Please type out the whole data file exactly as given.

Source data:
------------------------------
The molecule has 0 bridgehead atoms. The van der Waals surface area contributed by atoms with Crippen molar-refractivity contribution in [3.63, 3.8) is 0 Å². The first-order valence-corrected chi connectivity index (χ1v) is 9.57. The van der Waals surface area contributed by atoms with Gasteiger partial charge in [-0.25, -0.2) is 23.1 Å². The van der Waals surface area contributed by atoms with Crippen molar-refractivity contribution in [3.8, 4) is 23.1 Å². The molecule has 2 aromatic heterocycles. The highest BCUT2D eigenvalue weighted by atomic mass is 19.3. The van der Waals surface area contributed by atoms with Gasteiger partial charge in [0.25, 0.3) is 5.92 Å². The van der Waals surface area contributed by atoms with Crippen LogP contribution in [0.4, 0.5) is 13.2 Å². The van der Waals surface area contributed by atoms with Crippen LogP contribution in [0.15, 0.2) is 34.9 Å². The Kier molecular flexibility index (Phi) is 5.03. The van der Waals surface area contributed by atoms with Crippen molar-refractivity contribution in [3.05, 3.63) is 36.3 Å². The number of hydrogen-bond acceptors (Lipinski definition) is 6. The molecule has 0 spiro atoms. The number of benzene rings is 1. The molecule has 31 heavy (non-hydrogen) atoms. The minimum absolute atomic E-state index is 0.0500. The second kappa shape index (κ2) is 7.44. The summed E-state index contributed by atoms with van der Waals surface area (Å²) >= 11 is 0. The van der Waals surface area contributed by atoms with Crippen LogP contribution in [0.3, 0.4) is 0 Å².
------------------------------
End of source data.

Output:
The molecule has 0 bridgehead atoms. The van der Waals surface area contributed by atoms with Crippen molar-refractivity contribution in [3.63, 3.8) is 0 Å². The first-order valence-corrected chi connectivity index (χ1v) is 9.57. The van der Waals surface area contributed by atoms with Gasteiger partial charge in [-0.25, -0.2) is 23.1 Å². The van der Waals surface area contributed by atoms with Crippen molar-refractivity contribution in [3.8, 4) is 23.1 Å². The molecule has 2 aromatic heterocycles. The highest BCUT2D eigenvalue weighted by atomic mass is 19.3. The van der Waals surface area contributed by atoms with Gasteiger partial charge in [0.25, 0.3) is 5.92 Å². The van der Waals surface area contributed by atoms with Crippen LogP contribution in [0.4, 0.5) is 13.2 Å². The van der Waals surface area contributed by atoms with Crippen LogP contribution in [0.15, 0.2) is 34.9 Å². The Kier molecular flexibility index (Phi) is 5.03. The van der Waals surface area contributed by atoms with Crippen molar-refractivity contribution in [3.05, 3.63) is 36.3 Å². The number of hydrogen-bond acceptors (Lipinski definition) is 6. The molecule has 0 spiro atoms. The number of benzene rings is 1. The molecule has 31 heavy (non-hydrogen) atoms. The minimum absolute atomic E-state index is 0.0500. The second kappa shape index (κ2) is 7.44. The summed E-state index contributed by atoms with van der Waals surface area (Å²) >= 11 is 0. The van der Waals surface area contributed by atoms with Crippen LogP contribution in [0.3, 0.4) is 0 Å².